XENIA — U.S. soybean growers are expected to export more than 100 million tons of soybeans to China in the next year.
And much of the soybeans produced here in Ohio goes straight to ports in China.
Will that export market be threatened by the escalating trade war talk between Beijing and the Trump administration?
The U.S. is a major producer and exporter of soybeans globally, and China is the top buyer of these American oilseeds, Ohio State University international agriculture economist Ian Sheldon told farmers at a January “agriculture forecast” meeting in January held in Circleville.
At that meeting, Sheldon said, “We can never overestimate the importance of our trade with China, especially in terms of agriculture. Almost 20 percent of ag exports is to just China – our largest exporter.”
Sheldon is the Andersons Professor of International Trade at OSU.
Beijing could target soybeans to retaliate against any punitive trade action from the U.S., but it’s unlikely to do that just to counter heavy U.S. tariffs on steel and aluminum, experts said in a CNBC report Friday.
“Half of U.S. soybeans exports goes to China. If China hits back on soybeans, it’s really going to hurt,” said Haiyan Wang, a professor at INSEAD in Washington D.C.
In 2016, the U.S. exported about 1.3 billion bushels of soybeans to China, with about the same exported in 2017.
A trade war may not be the best move at this point, Wang told CNBC.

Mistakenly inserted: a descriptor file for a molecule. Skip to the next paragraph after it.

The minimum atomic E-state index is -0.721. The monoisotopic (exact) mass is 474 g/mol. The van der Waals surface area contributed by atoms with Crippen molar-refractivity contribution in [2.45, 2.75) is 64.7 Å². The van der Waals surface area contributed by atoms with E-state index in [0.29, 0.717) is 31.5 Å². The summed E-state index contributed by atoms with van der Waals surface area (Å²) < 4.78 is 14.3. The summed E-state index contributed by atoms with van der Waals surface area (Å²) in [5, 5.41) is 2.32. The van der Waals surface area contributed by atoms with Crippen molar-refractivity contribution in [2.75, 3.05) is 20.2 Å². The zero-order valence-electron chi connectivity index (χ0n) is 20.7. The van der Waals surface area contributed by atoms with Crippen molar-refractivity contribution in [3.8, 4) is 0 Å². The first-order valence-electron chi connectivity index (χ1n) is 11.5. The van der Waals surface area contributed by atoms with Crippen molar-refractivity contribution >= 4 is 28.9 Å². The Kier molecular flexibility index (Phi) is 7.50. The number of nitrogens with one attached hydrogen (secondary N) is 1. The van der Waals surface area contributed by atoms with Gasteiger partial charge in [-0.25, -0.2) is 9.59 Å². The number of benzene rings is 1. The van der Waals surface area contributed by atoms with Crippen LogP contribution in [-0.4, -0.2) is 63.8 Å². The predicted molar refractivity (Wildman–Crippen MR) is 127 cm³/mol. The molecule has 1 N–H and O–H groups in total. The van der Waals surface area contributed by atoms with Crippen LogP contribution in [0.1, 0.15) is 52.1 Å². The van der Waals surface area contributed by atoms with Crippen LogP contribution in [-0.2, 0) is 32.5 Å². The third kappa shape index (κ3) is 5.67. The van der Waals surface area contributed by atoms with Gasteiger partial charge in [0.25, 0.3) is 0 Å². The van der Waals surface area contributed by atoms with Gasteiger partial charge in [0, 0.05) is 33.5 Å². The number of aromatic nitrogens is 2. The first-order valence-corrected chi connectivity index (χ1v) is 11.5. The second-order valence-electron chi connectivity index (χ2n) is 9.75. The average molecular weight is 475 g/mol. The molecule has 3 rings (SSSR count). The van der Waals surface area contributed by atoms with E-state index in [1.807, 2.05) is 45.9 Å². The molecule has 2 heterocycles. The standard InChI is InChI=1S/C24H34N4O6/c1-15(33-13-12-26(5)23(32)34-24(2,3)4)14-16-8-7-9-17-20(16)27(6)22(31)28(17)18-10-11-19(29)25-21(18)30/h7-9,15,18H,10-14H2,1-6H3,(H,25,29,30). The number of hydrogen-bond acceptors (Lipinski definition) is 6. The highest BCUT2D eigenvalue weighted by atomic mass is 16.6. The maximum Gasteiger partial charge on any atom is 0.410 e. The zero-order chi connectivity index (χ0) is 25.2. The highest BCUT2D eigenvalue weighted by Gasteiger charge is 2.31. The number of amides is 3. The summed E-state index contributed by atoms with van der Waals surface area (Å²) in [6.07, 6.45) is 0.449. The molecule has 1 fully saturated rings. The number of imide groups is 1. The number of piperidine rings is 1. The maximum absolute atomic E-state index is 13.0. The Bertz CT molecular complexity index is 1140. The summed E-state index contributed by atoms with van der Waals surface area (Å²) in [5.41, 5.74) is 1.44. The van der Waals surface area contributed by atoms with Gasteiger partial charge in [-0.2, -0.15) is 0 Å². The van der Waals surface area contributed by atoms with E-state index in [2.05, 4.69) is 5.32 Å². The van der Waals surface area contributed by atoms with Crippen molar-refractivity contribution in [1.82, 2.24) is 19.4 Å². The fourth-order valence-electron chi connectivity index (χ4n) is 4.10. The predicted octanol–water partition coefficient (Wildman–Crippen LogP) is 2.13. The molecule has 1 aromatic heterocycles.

“It’s the question of a measured response,” said Hans Hendrischke, professor of Chinese business and management at the University of Sydney Business School.
China steel and aluminum products are just a small percentage of total U.S. imports.
So it’s unlikely that China will retaliate against what is a “fairly small type of sanction” against steel and aluminum imports with a broad counter-punch on American soybeans, Hendrischke said.
The world’s second largest economy is also unlikely to do that just yet as President Donald Trump’s announcement on the steel and aluminum tariffs does not target China alone, said Jake Parker, vice president of China operations at the U.S.-China Business Council.
But Beijing had previously indicated it will take action against the soybean and corn industries in retaliation for any U.S. tariffs on China.
On Friday, China’s commerce ministry proposed a list of 128 U.S. products as potential retaliation targets, according to a statement on its website.
The U.S. goods, which had an import value of $3 billion in 2017, include wine, fresh fruit, dried fruit and nuts, steel pipes, modified ethanol, and ginseng, the ministry said. Those products could see a 15 percent duty, while a 25 percent tariff could be imposed on U.S. pork and recycled aluminium goods, according to the statement.